If we feel it necessary to characterise ourselves as being “pro” or “anti” certain things, I would unambiguously say that I am anti-smoking. Smoking is a vile habit. I don’t like being around people who are smoking. And as a medical statistician, I am very well aware of the immense harm that smoking does to the health of smokers and those unfortunate enough to be exposed to their smoke.
So it comes as a slight surprise to me that I find myself writing what might be seen as a pro-smoking blogpost for the second time in just a few weeks.
But this blogpost is not intended to be pro-smoking: it is merely anti the misuse of statistics by some people in the anti-smoking lobby. Just because you are campaigning against a bad thing does not give you a free pass to throw all notions of scientific rigour and social responsibility to the four winds.
An article appeared yesterday on the Daily Mail website with the headline:
and a similar, though slightly less extreme, version appeared in the Independent:
According to the Daily Mail, parents are failing to feed their children because they are spending money on cigarettes instead of food. The Independent is not quite so explicit in claiming that, but it’s certainly implied.
Regular readers of this blog will no doubt already have guessed that those articles are based on some research which may have been vaguely related to smoking and poverty, but which absolutely did not show that any children were going hungry because of their parents’ smoking habits. And they would be right.
The research behind these stories is this paper by Belvin et al. There are a number of problems with it, and particularly with the way their findings have been represented in the media.
The idea of children being “plunged into poverty” came from looking at the number of families with at least one smoker who were just above the poverty line. Poverty in this case is defined as a household income less than 60% of the median household income (taking into account family size). If the amount families above the poverty line spent on cigarettes took their remaining income after deducting their cigarette expenditure below the poverty line, then they were regarded as being taken into poverty by smoking.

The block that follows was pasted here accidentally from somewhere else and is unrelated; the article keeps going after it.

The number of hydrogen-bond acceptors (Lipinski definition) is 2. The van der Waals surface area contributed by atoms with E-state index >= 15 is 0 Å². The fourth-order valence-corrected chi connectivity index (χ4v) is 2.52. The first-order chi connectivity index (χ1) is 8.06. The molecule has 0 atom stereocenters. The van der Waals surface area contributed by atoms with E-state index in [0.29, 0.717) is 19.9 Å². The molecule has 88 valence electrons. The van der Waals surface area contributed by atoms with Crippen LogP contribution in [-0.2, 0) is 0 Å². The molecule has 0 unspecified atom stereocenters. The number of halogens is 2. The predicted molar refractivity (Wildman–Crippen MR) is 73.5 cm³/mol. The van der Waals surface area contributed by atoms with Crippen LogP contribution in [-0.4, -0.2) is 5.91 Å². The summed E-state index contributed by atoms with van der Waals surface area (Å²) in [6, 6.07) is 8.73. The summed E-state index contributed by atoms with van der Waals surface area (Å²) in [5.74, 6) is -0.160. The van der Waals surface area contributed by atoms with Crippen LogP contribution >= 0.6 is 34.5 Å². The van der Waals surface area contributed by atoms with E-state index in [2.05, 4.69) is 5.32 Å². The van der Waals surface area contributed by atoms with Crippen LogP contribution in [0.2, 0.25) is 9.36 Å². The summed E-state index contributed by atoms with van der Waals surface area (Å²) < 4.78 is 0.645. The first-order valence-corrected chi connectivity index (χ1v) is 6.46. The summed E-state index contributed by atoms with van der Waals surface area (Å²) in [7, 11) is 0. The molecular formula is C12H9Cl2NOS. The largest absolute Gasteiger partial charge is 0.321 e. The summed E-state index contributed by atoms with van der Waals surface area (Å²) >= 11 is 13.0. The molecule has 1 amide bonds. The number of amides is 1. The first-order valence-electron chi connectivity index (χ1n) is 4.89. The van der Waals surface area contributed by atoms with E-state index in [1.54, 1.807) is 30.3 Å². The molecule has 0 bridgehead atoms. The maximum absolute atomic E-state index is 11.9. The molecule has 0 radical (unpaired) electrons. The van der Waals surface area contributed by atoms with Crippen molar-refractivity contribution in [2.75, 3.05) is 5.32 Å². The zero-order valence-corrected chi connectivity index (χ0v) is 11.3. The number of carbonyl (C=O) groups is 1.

Now, for a start, Belvin et al did not actually measure how much any family just above the poverty line spent on smoking. They made a whole bunch of estimates and extrapolations from surveys that were done for different purposes. So that’s one problem for a start.
Another problem is that absolutely nowhere did Belvin et al look at expenditure on food. There is no evidence whatsoever from their study that any family left their children hungry, and certainly not that smoking was the cause. Claiming that parents were prioritising smoking over food is not even remotely supported by the study, as it’s just not something that was measured at all.
Perhaps the most pernicious problem is the assumption that poverty was specifically caused by smoking. I expect many families with an income above 60% of the median spend some of their money on something other than feeding their children. Perhaps some spend their money on beer. Perhaps others spend money on mobile phone contracts. Or maybe on going to the cinema. Or economics textbooks. Or pretty much anything else you can think of that is not strictly essential. Any of those things could equally be regarded as “plunging children into poverty” if deducting it from expenditure left you below median income.
So why single out smoking?
I have a big problem with this. I said earlier that I thought smoking was a vile habit. But there is a big difference between believing smoking is a vile habit and believing smokers are vile people. They are not. They are human beings. To try to pin the blame on them for their children’s poverty (especially in the absence of any evidence that their children are actually going hungry) is troubling. I am not comfortable with demonising minority groups. It wouldn’t be OK if the group in question were, say, Muslims, and it’s not OK when the group is smokers.
There are many and complex causes of poverty. But blaming the poor is really not the response of a civilised society.
The way this story was reported in the Daily Mail is, not surprisingly, atrocious. But it’s not entirely their fault. The research was filtered through Nottingham University’s press office before it got to the mainstream media, and I’m afraid to say that Nottingham University are just as guilty here. Their press release states
“The reserch [sic] suggests that parents are likely to forgo basic household and food necessities in order to fund their smoking addiction.”
No, the research absolutely does not suggest that, because the researchers didn’t measure it. In fact I think Nottingham University are far more guilty than the Daily Mail. An academic institution really ought to know better than to misrepresent the findings of their research in this socially irresponsible way.